Would you rather earn preferred items or get them for free? More technically stated, would you prefer response-contingent reinforcers over response-independent ones (and to further split hairs, if the preferred items are provided response-independently, are they really reinforcers?)?
It turns out that there has been some basic and applied research in this area, and some studies demonstrated participants' general preference for earning reinforcers as opposed to simply getting them for "free."
My guest for Session 201, Dr. Holly Gover, published a review and meta-analysis on this topic in a recent issue of The Journal of Applied Behavior Analysis, called, "On the generality of preference for contingent reinforcement."
In this episode, we discuss how she became interested in this topic, what motivated her to review this literature, what she learned from this process, and perhaps of most interest to you, what implications these findings have for practice.
Towards the end of the conversation, we changed gears a bit and discussed Holly's work in the area of feeding challenges. She quickly reviewed what is currently known about the assessment and treatment of these problems, as well as the unique approach to resolving feeding issues that she has outlined.
Holly will be presenting on this topic at the upcoming Stone Soup Conference on October 21st (disclosure: the Lake Ridge Community Support Services, host of the conference, is a BOP sponsor, and they are providing listeners with discounted registration when using the promo code, PODCAST).
Lastly, I'd be remiss if I didn't ask - no, I mean beg you to to listen to Holly's advice for newly-minted BCBAs. I'm not kidding you that this has to be one of the best pieces of advice offered on this podcast. Please do yourself a favor and check it out and let me know if you agree.
OK, here are some links:
In addition to the Stone Soup Conference, if you're interested in learning more about addressing feeding challenges, my colleague, Jen Farris, is putting together a 10-week mentoring cohort on this topic called Happy, Relaxed, and Eating. This is for a 10-week cohort consisting of 6, 2-hour LIVE virtual meetings and includes 12 CEs. There is also an option for no CEs at a discounted rate. And she is giving podcast listeners a 10% discount. So use the code BOP at checkout, or just tell Jen you heard about it on the podcast.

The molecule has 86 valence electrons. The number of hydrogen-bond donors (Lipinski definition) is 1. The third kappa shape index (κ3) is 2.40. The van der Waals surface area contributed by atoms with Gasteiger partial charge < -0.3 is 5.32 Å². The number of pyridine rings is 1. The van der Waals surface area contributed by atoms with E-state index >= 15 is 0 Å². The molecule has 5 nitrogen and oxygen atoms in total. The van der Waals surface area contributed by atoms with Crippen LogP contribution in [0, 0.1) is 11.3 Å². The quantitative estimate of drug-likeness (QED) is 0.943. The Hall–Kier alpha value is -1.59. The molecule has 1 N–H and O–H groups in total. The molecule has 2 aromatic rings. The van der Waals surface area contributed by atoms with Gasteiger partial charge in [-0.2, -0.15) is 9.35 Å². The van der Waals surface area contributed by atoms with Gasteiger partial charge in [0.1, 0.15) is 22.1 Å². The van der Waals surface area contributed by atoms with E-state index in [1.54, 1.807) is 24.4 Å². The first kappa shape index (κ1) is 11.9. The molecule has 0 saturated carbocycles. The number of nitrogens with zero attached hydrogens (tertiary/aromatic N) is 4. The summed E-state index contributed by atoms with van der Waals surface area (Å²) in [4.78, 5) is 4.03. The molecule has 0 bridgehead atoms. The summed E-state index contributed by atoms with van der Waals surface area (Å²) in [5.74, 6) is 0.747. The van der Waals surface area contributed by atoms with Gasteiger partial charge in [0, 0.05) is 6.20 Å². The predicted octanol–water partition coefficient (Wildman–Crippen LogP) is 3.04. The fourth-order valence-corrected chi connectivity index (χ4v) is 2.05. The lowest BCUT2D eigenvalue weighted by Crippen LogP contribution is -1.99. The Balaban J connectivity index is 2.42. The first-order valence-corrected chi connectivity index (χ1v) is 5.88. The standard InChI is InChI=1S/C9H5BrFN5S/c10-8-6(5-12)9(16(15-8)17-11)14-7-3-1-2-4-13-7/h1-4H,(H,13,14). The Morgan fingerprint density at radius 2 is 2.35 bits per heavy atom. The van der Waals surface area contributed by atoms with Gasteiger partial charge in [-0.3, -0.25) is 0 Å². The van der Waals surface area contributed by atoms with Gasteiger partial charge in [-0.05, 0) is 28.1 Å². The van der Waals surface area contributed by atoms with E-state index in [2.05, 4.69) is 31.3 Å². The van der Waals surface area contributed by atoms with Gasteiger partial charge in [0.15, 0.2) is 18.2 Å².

If you're looking for continuing education on a wide variety of topics, don't forget that many of your favorite Behavioral Observations shows are available for approved continuing education.
I’ve always maintained that this is a show that is all about the listeners and the guests, and so it is with that in mind that I’m thrilled to share the following interview segments that were nominated by so many of you. We did have many entries, so I couldn’t fit all of them in, but I genuinely appreciate all of you who took the time to write in and share your thoughts.
While I’m expressing gratitude here, I’d be remiss to not mention the support that I’ve received from podcast sponsors, especially the OG’s like Barb Voss at HRIC Recruiting and Behavior University. I’m also very thankful to all of you who have supported the show through Continuing Education sales, and Patreon memberships.
Together, we’ve created this medium that has been downloaded almost 3.6 million times in over 100 countries. As I’ve told many friends and colleagues, back when I was conceptualizing this show, I always knew there would be an audience for this type of content, but I had no idea that it would develop into what it is these days.
All of this to say that I’m extraordinarily thankful for all of you who have tuned in over the years. Thanks so much for letting Behavioral Observations into your commutes, your workouts, your laundry folding, your dog walking… or when or wherever else you take in the show. It’s been a privilege to be able to share these conversations with you, and I look forward to the next 200 episodes!
Here's what we have in store for you:
Lastly, huge thanks to Miguel Avila, Celia Heyman, Natalie Todd, Rob Harvey, Sarah DiGioia, Alesia Patterson, Alexa, as well as my colleague, Jen Farris (who also nominated some of the same segments from Session 63, which I forgot to mention in the broadcast).
If your social media consumption is anything like mine, you've likely seen some feel-good stories in the media as of late that report on non-speaking students - generally students with Autism - who are graduating from college, giving valedictorian speeches, and so forth.
Unfortunately, what's often underpinning many of these cases is a form of Facilitated Communication, or FC for short. What is FC? Glad you asked!
We covered the history of Facilitated Communication, the early scientific investigations that discredited this practice, FC's variants like the Rapid Prompting Method and Spelling to Communicate, where the practice of FC stands today, the harms that Facilitated Communication causes both users and caregivers, and how Behavior Analysts should both view and talk about these practices.
Jason also provides the audience with a treasure trove of additional resources:
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